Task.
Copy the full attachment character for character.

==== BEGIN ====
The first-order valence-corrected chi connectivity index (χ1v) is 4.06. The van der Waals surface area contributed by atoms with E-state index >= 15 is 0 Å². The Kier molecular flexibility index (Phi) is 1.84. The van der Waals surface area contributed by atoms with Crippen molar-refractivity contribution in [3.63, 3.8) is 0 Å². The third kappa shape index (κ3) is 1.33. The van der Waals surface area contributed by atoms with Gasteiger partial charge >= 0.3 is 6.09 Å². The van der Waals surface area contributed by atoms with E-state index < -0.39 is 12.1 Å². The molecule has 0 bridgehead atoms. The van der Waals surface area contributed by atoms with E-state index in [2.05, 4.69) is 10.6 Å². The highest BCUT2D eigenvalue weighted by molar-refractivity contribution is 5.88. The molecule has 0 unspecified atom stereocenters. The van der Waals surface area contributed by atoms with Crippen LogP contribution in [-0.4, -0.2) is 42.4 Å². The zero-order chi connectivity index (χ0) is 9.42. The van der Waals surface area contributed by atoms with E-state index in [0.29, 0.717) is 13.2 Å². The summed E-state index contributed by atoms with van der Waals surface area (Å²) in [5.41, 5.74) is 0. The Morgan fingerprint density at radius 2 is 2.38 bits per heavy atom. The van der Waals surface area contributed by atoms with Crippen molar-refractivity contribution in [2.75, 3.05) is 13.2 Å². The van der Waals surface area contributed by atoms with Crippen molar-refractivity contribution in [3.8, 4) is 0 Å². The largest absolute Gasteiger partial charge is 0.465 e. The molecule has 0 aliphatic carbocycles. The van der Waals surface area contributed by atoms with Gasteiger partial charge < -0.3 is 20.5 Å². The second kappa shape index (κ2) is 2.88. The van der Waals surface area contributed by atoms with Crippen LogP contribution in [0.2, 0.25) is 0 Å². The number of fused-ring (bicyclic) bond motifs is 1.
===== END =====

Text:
The first-order valence-corrected chi connectivity index (χ1v) is 4.06. The van der Waals surface area contributed by atoms with E-state index >= 15 is 0 Å². The Kier molecular flexibility index (Phi) is 1.84. The van der Waals surface area contributed by atoms with Crippen molar-refractivity contribution in [3.63, 3.8) is 0 Å². The third kappa shape index (κ3) is 1.33. The van der Waals surface area contributed by atoms with Gasteiger partial charge >= 0.3 is 6.09 Å². The van der Waals surface area contributed by atoms with E-state index < -0.39 is 12.1 Å². The molecule has 0 bridgehead atoms. The van der Waals surface area contributed by atoms with E-state index in [2.05, 4.69) is 10.6 Å². The highest BCUT2D eigenvalue weighted by molar-refractivity contribution is 5.88. The molecule has 0 unspecified atom stereocenters. The van der Waals surface area contributed by atoms with Crippen LogP contribution in [-0.4, -0.2) is 42.4 Å². The zero-order chi connectivity index (χ0) is 9.42. The van der Waals surface area contributed by atoms with E-state index in [0.29, 0.717) is 13.2 Å². The summed E-state index contributed by atoms with van der Waals surface area (Å²) in [5.41, 5.74) is 0. The Morgan fingerprint density at radius 2 is 2.38 bits per heavy atom. The van der Waals surface area contributed by atoms with Crippen molar-refractivity contribution in [2.75, 3.05) is 13.2 Å². The van der Waals surface area contributed by atoms with Crippen molar-refractivity contribution in [3.8, 4) is 0 Å². The largest absolute Gasteiger partial charge is 0.465 e. The molecule has 0 aliphatic carbocycles. The van der Waals surface area contributed by atoms with Gasteiger partial charge < -0.3 is 20.5 Å². The second kappa shape index (κ2) is 2.88. The van der Waals surface area contributed by atoms with Crippen LogP contribution in [0.2, 0.25) is 0 Å². The number of fused-ring (bicyclic) bond motifs is 1.